Tuesday, December 27, 2011

Marx my words

It was intensely frustrating that the 30-year experiment in economic conservatism could collapse so spectacularly and yet liberalism seemed to have so little to offer as a counter ideology. Some occupiers decry what they call "neo-liberalism", by which I think they mean post-Carter moves by Democrats to liberalize international trade and moderate regulation, but that's a painfully simplistic argument. The problem with the left isn't that it has evolved improperly, but rather that it hasn't evolved enough.

Too much leftist thinking relies on an outmoded Marxist framework where the most significant economic dynamic is a fundamental clash between the owners of capital and the owners of labor. But things have changed in the 140 years since Das Kapital was written, including a shift in business structure to shareholder-owned corporations. The result has been a complete dissolution of the distinction so crucial to much leftist ideology. Consider, for example:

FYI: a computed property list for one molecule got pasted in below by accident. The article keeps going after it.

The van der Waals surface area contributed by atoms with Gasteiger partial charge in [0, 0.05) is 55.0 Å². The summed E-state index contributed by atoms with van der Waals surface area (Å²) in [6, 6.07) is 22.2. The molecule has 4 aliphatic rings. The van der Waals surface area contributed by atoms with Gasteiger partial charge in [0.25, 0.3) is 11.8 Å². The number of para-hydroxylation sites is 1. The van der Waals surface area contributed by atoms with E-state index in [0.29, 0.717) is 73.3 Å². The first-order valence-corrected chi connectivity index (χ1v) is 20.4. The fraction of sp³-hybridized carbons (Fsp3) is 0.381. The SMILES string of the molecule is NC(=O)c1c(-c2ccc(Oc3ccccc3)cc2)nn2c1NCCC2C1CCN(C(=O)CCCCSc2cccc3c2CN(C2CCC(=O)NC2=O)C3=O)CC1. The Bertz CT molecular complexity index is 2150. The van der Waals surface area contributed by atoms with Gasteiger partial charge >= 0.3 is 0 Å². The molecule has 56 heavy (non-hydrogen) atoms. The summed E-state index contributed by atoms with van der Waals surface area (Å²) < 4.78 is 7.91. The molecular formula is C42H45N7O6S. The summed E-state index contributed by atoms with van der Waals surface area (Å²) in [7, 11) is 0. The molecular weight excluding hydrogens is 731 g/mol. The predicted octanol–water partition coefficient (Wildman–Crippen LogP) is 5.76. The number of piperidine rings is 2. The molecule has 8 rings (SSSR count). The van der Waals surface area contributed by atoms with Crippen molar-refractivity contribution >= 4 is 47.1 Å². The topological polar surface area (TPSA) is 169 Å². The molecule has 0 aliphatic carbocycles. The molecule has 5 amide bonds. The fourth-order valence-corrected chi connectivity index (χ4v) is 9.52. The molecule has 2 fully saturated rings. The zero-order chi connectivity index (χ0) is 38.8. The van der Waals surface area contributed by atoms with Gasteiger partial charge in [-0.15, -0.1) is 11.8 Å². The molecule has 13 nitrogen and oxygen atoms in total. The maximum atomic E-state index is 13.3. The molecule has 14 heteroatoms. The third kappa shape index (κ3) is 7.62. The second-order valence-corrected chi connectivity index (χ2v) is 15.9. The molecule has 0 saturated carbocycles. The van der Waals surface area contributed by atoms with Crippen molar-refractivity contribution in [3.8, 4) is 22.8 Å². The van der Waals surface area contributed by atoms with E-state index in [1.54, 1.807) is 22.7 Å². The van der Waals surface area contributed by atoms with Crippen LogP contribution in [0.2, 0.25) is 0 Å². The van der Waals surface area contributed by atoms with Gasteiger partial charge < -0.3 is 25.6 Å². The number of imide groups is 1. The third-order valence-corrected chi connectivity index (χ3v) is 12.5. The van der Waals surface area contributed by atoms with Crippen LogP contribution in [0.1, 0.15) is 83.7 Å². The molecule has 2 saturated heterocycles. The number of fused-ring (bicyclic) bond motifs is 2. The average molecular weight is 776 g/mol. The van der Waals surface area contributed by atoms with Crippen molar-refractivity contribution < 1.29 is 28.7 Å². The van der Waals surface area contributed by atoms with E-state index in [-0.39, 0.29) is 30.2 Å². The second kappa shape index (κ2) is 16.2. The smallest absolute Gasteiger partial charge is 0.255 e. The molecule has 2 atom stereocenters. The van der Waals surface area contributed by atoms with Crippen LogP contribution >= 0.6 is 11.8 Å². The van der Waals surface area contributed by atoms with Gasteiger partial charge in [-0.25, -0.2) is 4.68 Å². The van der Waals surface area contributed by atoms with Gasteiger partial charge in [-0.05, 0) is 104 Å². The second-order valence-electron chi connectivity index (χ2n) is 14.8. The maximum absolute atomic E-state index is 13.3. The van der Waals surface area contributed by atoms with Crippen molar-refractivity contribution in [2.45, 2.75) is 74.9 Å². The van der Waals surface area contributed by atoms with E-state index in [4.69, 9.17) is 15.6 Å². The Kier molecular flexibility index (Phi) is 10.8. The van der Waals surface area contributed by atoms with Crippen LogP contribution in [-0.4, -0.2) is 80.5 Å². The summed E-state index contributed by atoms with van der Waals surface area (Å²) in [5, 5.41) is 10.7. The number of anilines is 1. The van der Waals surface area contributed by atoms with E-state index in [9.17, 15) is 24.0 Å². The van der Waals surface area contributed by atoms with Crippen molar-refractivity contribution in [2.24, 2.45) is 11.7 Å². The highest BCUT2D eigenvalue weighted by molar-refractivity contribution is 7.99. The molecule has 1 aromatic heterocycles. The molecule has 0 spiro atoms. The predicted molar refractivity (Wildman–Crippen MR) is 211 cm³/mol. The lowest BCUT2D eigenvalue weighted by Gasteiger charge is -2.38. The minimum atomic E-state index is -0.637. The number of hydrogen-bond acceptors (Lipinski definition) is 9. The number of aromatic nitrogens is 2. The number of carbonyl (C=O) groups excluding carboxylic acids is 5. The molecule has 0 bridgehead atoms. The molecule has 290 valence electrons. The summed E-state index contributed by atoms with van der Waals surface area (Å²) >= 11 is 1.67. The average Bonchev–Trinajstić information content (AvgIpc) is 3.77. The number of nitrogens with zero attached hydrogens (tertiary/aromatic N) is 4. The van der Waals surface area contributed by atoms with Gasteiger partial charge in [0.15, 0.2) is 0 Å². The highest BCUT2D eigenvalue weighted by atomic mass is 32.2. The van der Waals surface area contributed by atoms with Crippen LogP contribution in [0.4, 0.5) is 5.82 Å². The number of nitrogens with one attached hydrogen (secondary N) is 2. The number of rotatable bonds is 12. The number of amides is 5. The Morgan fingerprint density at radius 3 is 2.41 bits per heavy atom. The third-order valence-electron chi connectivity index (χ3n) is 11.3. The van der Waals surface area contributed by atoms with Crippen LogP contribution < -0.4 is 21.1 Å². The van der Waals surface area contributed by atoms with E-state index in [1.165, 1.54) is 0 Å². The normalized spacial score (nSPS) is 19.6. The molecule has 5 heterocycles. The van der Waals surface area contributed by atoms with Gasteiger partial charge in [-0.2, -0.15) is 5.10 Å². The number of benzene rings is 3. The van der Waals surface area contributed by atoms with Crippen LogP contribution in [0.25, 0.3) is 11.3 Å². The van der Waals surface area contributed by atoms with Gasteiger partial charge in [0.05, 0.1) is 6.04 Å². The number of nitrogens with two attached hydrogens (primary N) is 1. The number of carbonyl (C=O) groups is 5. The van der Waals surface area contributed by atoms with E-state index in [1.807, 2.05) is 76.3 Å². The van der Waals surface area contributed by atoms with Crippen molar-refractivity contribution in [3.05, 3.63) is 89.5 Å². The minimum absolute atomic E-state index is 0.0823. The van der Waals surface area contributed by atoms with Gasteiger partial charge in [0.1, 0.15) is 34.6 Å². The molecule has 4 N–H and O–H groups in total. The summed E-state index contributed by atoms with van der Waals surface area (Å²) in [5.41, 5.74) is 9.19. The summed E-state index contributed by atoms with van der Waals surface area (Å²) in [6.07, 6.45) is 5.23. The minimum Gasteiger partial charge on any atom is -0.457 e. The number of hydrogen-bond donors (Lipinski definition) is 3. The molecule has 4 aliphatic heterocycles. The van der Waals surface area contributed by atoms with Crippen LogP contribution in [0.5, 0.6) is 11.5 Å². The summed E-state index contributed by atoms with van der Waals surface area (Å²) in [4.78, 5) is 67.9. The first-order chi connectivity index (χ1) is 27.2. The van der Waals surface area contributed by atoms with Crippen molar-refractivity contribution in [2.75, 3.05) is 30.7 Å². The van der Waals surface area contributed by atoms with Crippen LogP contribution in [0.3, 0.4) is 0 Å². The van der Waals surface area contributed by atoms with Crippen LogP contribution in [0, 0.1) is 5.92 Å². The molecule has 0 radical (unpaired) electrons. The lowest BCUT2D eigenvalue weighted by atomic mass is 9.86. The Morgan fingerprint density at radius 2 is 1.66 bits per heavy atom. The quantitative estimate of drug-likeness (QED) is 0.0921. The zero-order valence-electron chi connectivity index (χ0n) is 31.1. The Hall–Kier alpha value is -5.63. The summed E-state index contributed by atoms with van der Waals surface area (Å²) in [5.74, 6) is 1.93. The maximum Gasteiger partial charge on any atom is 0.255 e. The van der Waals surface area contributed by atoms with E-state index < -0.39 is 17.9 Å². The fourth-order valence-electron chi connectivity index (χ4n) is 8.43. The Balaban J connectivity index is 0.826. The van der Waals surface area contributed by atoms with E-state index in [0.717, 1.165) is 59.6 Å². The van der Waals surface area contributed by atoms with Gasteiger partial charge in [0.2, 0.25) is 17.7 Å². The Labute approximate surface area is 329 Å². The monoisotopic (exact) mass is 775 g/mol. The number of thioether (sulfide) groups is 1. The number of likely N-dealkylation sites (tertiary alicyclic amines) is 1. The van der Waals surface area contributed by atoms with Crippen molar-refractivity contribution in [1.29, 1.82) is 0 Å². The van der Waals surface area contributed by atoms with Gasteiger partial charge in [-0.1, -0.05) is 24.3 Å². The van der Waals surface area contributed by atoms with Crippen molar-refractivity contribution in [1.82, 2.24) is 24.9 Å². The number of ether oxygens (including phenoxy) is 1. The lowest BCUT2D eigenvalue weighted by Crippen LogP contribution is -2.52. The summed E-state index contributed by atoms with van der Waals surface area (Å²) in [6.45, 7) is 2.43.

Workers hold a significant ownership stake in corporations, and their retirement savings are driving much of the financial activity that seems to upset some would-be reformers. I'm not arguing that Marx's theories should be entirely dismissed - I don't have the energy or smarts for that - but the left would do well to broaden its intellectual underpinnings. One notable attempt to do so is in Cornell economist Bob Frank's highly recommended latest book, in which he makes a compelling argument for the explanatory power of Darwinism to understand our economic state of affairs.

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